/ / The Armenian quarter

The Armenian quarter

The Armenian quarter is the smallest, quiet and deserted from the four quarters of the Old city. For many tourists it is becoming a favorite place in Jerusalem. There are no street stalls with t-shirts and carpets, do not bother sellers, not homanit the crowd. The silent stone streets seemed to tolerate hundreds of years ago. Not everywhere tourist can go - most of the quarter, and closed off from the outside world by a wall, is closed to visitors. To penetrate into these internal spaces is possible only at the invitation of a local resident. At 22.00 the gates of the quarter are locked at night as the doors of the house, which residents want to feel safe.

A close-knit Armenian community was born here, in the South-Western corner of the Old city, where once was located the camp of a Roman Legion, in the early eleventh century.

In General, the Armenian presence in the Holy Land dates back to the III century - even then, there arrived a multitude of pilgrims from Armenia, the first country in the world to officially accept Christianity. Many of the pilgrims stayed in Jerusalem forever at the time, the Diaspora has reached 25 thousand people. People build homes, churches and monasteries throughout the Holy Land; Armenian Church gaining influence: by the seventh century in Palestine, there were 70 Armenian monasteries. Now the Jerusalem Patriarchate of the Armenian Apostolic Church is one of the three major guardians of the Christian shrines in the Holy Land along with Catholic and Greek Orthodox churches.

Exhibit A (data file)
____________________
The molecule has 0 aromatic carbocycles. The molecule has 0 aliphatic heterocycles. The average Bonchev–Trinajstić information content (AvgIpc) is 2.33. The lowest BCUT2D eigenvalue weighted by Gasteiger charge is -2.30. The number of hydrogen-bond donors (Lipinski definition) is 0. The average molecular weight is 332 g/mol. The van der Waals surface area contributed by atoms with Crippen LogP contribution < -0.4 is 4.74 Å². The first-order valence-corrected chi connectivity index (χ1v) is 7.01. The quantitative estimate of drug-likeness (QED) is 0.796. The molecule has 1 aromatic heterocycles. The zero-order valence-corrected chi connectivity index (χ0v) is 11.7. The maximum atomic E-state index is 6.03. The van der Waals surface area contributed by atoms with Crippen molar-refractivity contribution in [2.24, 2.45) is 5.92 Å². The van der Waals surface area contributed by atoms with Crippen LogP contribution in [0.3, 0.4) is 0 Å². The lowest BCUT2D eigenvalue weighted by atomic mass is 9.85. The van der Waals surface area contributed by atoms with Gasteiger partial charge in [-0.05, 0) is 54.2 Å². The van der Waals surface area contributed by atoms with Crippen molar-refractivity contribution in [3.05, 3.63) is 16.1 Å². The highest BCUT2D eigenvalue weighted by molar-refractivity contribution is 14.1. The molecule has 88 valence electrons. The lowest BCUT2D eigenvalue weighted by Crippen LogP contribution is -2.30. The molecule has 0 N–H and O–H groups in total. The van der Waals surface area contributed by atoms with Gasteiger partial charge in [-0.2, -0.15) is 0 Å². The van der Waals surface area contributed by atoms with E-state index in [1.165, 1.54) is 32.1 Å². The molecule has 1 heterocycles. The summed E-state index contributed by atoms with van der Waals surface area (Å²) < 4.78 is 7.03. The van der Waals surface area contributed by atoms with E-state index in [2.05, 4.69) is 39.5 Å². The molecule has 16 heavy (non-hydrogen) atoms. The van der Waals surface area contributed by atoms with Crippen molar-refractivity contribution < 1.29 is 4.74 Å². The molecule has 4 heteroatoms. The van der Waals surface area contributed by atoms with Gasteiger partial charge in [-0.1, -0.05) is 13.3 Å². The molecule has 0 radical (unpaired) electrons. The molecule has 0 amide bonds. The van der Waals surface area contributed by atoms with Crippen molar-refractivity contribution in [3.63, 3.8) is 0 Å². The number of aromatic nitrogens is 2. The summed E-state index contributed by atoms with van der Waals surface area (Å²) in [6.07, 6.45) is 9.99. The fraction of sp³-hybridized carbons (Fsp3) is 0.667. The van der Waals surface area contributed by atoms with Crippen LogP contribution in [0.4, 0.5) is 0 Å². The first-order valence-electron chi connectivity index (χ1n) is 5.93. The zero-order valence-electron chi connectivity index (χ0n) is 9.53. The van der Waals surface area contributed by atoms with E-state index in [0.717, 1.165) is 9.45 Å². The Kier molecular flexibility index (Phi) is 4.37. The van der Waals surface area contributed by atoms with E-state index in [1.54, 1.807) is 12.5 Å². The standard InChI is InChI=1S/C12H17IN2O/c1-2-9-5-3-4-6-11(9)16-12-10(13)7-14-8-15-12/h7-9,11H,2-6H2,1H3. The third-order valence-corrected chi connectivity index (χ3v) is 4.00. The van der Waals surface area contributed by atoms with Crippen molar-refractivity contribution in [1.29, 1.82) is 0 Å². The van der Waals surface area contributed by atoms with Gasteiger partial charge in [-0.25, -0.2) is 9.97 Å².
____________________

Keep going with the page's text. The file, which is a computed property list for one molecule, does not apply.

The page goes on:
Muslims expelled from Jerusalem of the crusaders, very loyal to the Armenians, who did not pose a threat to them. In the XIV century, under the Mamluks, the Armenian community was allowed to protect a quarter of the wall. Entering through the main (West) gate in the wall, you can see the inscription in Arabic that says that in 1488 by decree of the Sultan is forbidden to harm this Holy place.

Of course, in the twentieth century a kind of a security certificate no longer worked. Arab-Israeli war of 1948 and the six day war of 1967, greatly reduced the community: many died, many left Israel. Now in the Armenian quarter, according to different estimates there are from a half to three thousand Armenians.

Behind the robust, stone wall leisurely flow of days. There are school, shops, clinic, a Seminary, a monastery, the magnificent Cathedral of St. Jacob, the Church, the residence of the Patriarch, a rich library of Calouste Gulbenkian, the oldest in Jerusalem printing. The Patriarchate owns the entire estate in the quarter, including residential buildings, giving the community members the right of residence. Medical services are provided here for a nominal fee, and the elderly and the poor of the neighborhood fed for free.

Got here tourists come to the delight from the products of local potters (tableware, vases, Souvenirs with a predominance of blue) and from taverns, which displays many historical and even antique items. However, the evening comes, tourists are removed, gates locked: quarter live their lives, not intended for prying eyes.